We come first to the monumental entrance in the centre of the east wing which was two storeys high. To the left of the entrance, before entering the courtyard, is the most sacred part of the palace, the tholos, dedicated to Herakles Patroos. This was a circular room with a mosaic floor. On the south side were large rooms with marble thresholds and fine pebble mosaic floors, where the 'symposia', drinking parties, were held. (One mosaic remains but it is covered up to protect it from the elements.) On the west side were three even larger and more luxurious rooms, probably banqueting halls. with marble inlay pavements (opus sectile), and walls decorated in stucco painted red, yellow, white and black. Above these were the king's apartments. The palace was home not only to the royal family but also friends, warriors and 'hetairoi' (companions). It appears to have been a luxurious place and the architectural features, many of which are now in the Louvre, are of very high quality.

The Theatre There is very little to see here but just imagine - this is where the assassination of Philip II of Macedon took place! Closed 2008

It is set just below the palace and was built at the same time. So little remains that it is hard to believe that this was one of the biggest theatres in ancient Greece. It was one of the first where stone was used. The eight passageways which divided the cavea into nine cunei were paved with stone, and the seats of the first row were stone; the rest were wooden and have not survived. The stone drainage channel around the edge of the orchestra remains pretty well intact. The parodoi, entrances to the theatre, were 15 metres long, with the one at the east leading to the Palace, so it would have been down here that Philip came, proudly acknowledging the cheers of the crowd that filled the theatre.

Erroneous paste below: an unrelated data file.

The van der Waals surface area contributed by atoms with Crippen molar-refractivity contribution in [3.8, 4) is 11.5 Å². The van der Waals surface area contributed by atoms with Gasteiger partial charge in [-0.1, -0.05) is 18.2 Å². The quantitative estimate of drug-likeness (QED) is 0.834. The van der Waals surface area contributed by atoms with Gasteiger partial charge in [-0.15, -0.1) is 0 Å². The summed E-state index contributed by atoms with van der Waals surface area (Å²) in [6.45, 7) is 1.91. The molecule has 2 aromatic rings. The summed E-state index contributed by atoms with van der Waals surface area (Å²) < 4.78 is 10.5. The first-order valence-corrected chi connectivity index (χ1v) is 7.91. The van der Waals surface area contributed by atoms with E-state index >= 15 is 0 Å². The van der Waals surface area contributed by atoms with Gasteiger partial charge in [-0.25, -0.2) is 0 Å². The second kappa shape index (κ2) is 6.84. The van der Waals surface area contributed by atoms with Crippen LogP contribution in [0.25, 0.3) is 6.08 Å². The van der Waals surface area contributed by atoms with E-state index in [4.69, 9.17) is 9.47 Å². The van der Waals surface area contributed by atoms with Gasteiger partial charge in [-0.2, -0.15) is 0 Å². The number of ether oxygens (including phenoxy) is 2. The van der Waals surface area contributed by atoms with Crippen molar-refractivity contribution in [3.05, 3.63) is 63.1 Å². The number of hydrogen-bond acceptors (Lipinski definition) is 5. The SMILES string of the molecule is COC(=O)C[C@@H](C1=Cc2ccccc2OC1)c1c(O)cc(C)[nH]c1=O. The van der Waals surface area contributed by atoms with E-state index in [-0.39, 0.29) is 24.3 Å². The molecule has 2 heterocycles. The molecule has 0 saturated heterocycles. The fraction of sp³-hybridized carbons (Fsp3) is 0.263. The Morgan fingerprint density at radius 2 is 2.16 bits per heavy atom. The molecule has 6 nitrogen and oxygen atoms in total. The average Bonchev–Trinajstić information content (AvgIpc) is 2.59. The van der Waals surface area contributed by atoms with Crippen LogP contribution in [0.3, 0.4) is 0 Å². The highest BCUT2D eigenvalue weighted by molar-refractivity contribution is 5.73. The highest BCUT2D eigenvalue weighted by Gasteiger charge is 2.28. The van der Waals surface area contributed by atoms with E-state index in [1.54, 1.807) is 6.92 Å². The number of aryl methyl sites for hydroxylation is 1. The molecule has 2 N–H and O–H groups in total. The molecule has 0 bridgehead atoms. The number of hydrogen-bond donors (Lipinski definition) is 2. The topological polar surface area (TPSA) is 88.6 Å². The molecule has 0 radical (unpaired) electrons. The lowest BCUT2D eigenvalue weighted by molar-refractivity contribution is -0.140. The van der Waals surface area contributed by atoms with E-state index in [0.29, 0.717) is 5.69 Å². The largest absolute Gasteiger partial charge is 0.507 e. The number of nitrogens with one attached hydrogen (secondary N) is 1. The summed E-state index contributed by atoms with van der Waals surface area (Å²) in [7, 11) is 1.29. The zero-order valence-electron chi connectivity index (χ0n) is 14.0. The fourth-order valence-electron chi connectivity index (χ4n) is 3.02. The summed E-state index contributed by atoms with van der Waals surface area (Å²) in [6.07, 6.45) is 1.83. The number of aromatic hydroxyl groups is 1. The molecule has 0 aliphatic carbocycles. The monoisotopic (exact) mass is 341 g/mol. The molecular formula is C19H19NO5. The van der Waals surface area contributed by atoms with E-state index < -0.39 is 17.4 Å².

'Straight he set in motion plans for gorgeous sacrifices to the gods joined with the wedding of his daughter Cleopatra, whose mother was Olympías...

So great numbers of people flocked together from all directions to the festival, and the games and the marriage were celebrated in Aigai in Macedonia....

Every seat in the theatre was taken when Philip appeared wearing a white cloak, and by his express orders his bodyguard held away from him and followed only at a distance, since he wanted to show publicly that he was protected by the goodwill of all the Greeks, and he had no need of a guard of spearmen. Such was the pinnacle of success that he had attained, but as the praises and congratulations of all rang in his ears, suddenly without warning the plot against the king was revealed as death struck..'

Diodoros XVI


Alexander, Philip's son and Cleopatra's brother (as opposed to Alexander the new husband of Cleopatra!) was here for the wedding and witnessed the death of his father. Immediately after the assassination the twenty year old prince was proclaimed king, here in the theatre, and Philip was buried in the royal burial ground nearby.

  '....In this year Alexander, succeeding to the throne, first inflicted punishment on his father's murderers, and then devoted himself to the funeral of his father. He established his authority far more firmly than any did in fact suppose possible...'
Diodoros XVII